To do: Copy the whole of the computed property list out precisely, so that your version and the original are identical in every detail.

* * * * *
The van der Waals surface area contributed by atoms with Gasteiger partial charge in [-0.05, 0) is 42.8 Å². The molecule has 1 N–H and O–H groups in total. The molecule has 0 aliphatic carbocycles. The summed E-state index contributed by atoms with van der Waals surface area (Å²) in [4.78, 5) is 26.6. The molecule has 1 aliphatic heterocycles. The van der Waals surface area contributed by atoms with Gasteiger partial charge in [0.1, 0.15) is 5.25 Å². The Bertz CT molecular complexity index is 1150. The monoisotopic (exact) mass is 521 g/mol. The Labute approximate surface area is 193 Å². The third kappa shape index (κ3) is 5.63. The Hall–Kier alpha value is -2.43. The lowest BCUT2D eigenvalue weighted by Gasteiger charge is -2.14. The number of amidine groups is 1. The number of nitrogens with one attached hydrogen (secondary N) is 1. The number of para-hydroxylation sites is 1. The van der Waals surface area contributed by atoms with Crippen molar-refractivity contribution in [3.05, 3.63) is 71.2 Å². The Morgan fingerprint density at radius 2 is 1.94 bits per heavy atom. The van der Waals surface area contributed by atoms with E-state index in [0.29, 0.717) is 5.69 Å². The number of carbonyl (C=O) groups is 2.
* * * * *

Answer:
The van der Waals surface area contributed by atoms with Gasteiger partial charge in [-0.05, 0) is 42.8 Å². The molecule has 1 N–H and O–H groups in total. The molecule has 0 aliphatic carbocycles. The summed E-state index contributed by atoms with van der Waals surface area (Å²) in [4.78, 5) is 26.6. The molecule has 1 aliphatic heterocycles. The van der Waals surface area contributed by atoms with Gasteiger partial charge in [0.1, 0.15) is 5.25 Å². The Bertz CT molecular complexity index is 1150. The monoisotopic (exact) mass is 521 g/mol. The Labute approximate surface area is 193 Å². The third kappa shape index (κ3) is 5.63. The Hall–Kier alpha value is -2.43. The lowest BCUT2D eigenvalue weighted by Gasteiger charge is -2.14. The number of amidine groups is 1. The number of nitrogens with one attached hydrogen (secondary N) is 1. The number of para-hydroxylation sites is 1. The van der Waals surface area contributed by atoms with Crippen molar-refractivity contribution in [3.05, 3.63) is 71.2 Å². The Morgan fingerprint density at radius 2 is 1.94 bits per heavy atom. The van der Waals surface area contributed by atoms with E-state index in [0.29, 0.717) is 5.69 Å². The number of carbonyl (C=O) groups is 2.